The soon-to-be-cuckolded husband is behaving most un-Islamically. Despite his title, status and presumed wealth, he is engaging in agricultural labour. Mohammed and his companions would never have stooped so low. Their wealth came from looting the fruits of infidel labour. The adulterous pair are betrayed by a servant, and Lord Darnell comes home to catch them in the act:

Little Matty Groves, he lay down
And took a little sleep
When he awoke, Lord Darnell
Was standing at his feet

Saying, “How do you like my feather bed
And how do you like my sheets
How do you like my lady
Who lies in your arms asleep?”

There is no good answer to this question. “It’s a fair cop – I’ll come quietly,” is too much of a double entendre. “It’s not what it looks like,” is anachronistic, belonging to trashy, yet-to-be-made-for-TV films. And “little Matty” is probably not old enough or American enough to say “Who you gonna believe – me or your lyin’ eyes?” But whatever the right answer, it is not the one Matty gives:

“Oh, well, I like your feather bed
And well, I like your sheets
But better I like your lady gay
Who lies in my arms asleep”

Discretion might yet have been the better part of valour, but now he is pushing his luck. Details of the lovers’ tryst are not recorded, but it is safe to say that young Matty has blown it. The injured husband’s reaction is quite restrained, all things considered – this is the seventeenth century, so the two men are not going to resolve their differences over a latte. Nevertheless, we see at work a distinctly un-Islamic honour code.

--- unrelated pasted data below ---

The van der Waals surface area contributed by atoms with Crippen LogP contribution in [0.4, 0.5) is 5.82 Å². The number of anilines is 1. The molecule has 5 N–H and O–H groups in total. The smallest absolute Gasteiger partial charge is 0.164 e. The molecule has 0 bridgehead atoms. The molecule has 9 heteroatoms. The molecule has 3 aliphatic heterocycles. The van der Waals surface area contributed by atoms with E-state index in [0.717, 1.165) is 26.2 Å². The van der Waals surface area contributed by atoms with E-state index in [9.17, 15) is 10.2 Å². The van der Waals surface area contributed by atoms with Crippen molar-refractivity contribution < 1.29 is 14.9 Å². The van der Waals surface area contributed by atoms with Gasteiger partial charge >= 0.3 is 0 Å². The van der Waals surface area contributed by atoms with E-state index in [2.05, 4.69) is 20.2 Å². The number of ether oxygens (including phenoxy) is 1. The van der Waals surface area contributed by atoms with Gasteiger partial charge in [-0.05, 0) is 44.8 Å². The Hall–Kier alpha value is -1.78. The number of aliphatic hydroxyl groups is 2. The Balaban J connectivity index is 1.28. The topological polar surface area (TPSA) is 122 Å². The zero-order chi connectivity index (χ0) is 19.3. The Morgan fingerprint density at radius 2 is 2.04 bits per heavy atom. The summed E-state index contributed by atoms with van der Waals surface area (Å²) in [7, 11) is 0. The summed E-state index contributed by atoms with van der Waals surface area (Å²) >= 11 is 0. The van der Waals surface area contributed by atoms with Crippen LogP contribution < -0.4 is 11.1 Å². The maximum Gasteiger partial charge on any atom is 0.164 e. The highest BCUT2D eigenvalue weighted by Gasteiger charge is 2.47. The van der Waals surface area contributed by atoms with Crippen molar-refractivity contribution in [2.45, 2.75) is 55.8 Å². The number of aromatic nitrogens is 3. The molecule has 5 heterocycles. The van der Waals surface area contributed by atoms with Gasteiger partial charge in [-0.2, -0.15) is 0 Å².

“Well, get up, get up”, Lord Darnell cried
“Get up as quick as you can
It'll never be said in fair England
I slew a naked man”

In fair England, this would be dishonourable. But in unfair Arabia it would not be. Islam intrudes into this point in the story with a story of its own:

`Asma' was the wife of Yazid Ibn Zayd Ibn Hisn al-Khatmi. She used to revile Islam, offend the prophet and instigate the (people) against him. She composed verses. Umayr Ibn Adi came to her in the night and entered her house. Her children were sleeping around her. There was one whom she was suckling. He searched her with his hand because he was blind, and separated the child from her. He thrust his sword in her chest till it pierced up to her back. Then he offered the morning prayers with the prophet at al-Medina. The apostle of Allah said to him: “Have you slain the daughter of Marwan?” He said: “Yes. Is there something more for me to do?” He [Muhammad] said: “No. Two goats will butt together about her.